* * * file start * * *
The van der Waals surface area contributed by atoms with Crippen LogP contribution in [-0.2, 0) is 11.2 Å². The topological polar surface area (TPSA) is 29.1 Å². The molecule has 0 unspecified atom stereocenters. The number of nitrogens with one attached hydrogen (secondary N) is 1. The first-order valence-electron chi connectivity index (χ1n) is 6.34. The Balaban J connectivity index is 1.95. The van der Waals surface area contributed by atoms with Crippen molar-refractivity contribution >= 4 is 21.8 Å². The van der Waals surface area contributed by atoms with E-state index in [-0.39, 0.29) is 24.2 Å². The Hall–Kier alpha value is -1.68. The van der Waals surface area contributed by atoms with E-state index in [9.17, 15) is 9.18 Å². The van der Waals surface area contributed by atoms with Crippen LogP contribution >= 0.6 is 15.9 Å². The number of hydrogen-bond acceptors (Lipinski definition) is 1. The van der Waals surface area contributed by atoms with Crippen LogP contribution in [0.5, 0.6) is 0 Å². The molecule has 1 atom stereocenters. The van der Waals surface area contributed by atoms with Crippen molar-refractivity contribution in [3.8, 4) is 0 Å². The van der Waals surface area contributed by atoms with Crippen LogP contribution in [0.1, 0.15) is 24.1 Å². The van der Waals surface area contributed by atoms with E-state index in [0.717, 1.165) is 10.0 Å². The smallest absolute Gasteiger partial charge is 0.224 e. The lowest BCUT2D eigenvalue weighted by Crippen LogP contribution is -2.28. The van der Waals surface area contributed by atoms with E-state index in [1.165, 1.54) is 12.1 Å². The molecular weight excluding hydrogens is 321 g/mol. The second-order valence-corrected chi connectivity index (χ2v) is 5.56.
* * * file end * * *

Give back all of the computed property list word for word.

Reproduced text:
The van der Waals surface area contributed by atoms with Crippen LogP contribution in [-0.2, 0) is 11.2 Å². The topological polar surface area (TPSA) is 29.1 Å². The molecule has 0 unspecified atom stereocenters. The number of nitrogens with one attached hydrogen (secondary N) is 1. The first-order valence-electron chi connectivity index (χ1n) is 6.34. The Balaban J connectivity index is 1.95. The van der Waals surface area contributed by atoms with Crippen molar-refractivity contribution >= 4 is 21.8 Å². The van der Waals surface area contributed by atoms with E-state index in [-0.39, 0.29) is 24.2 Å². The Hall–Kier alpha value is -1.68. The van der Waals surface area contributed by atoms with E-state index in [9.17, 15) is 9.18 Å². The van der Waals surface area contributed by atoms with Crippen LogP contribution >= 0.6 is 15.9 Å². The number of hydrogen-bond acceptors (Lipinski definition) is 1. The van der Waals surface area contributed by atoms with Crippen LogP contribution in [0.5, 0.6) is 0 Å². The molecule has 1 atom stereocenters. The van der Waals surface area contributed by atoms with Crippen molar-refractivity contribution in [3.8, 4) is 0 Å². The van der Waals surface area contributed by atoms with Crippen LogP contribution in [0.1, 0.15) is 24.1 Å². The van der Waals surface area contributed by atoms with E-state index in [0.717, 1.165) is 10.0 Å². The smallest absolute Gasteiger partial charge is 0.224 e. The lowest BCUT2D eigenvalue weighted by Crippen LogP contribution is -2.28. The van der Waals surface area contributed by atoms with E-state index in [1.165, 1.54) is 12.1 Å². The molecular weight excluding hydrogens is 321 g/mol. The second-order valence-corrected chi connectivity index (χ2v) is 5.56.